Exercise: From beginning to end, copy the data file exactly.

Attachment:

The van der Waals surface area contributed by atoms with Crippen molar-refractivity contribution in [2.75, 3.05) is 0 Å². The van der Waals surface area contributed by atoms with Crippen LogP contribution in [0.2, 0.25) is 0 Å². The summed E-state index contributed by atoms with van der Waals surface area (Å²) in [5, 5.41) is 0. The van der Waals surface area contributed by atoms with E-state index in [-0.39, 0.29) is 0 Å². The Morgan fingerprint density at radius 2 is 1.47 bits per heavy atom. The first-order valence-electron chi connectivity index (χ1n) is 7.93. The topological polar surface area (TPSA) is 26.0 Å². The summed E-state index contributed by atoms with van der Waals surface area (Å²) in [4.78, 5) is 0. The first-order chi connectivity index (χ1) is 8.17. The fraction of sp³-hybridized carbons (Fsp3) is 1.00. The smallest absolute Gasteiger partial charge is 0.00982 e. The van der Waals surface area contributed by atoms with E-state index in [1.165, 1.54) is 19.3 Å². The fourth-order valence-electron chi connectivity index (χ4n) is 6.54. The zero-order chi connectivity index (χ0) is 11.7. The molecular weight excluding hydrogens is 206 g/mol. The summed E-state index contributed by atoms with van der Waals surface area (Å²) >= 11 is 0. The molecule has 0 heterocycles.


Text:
The van der Waals surface area contributed by atoms with Crippen molar-refractivity contribution in [2.75, 3.05) is 0 Å². The van der Waals surface area contributed by atoms with Crippen LogP contribution in [0.2, 0.25) is 0 Å². The summed E-state index contributed by atoms with van der Waals surface area (Å²) in [5, 5.41) is 0. The van der Waals surface area contributed by atoms with E-state index in [-0.39, 0.29) is 0 Å². The Morgan fingerprint density at radius 2 is 1.47 bits per heavy atom. The first-order valence-electron chi connectivity index (χ1n) is 7.93. The topological polar surface area (TPSA) is 26.0 Å². The summed E-state index contributed by atoms with van der Waals surface area (Å²) in [4.78, 5) is 0. The first-order chi connectivity index (χ1) is 8.17. The fraction of sp³-hybridized carbons (Fsp3) is 1.00. The smallest absolute Gasteiger partial charge is 0.00982 e. The van der Waals surface area contributed by atoms with E-state index in [1.165, 1.54) is 19.3 Å². The fourth-order valence-electron chi connectivity index (χ4n) is 6.54. The zero-order chi connectivity index (χ0) is 11.7. The molecular weight excluding hydrogens is 206 g/mol. The summed E-state index contributed by atoms with van der Waals surface area (Å²) >= 11 is 0. The molecule has 0 heterocycles.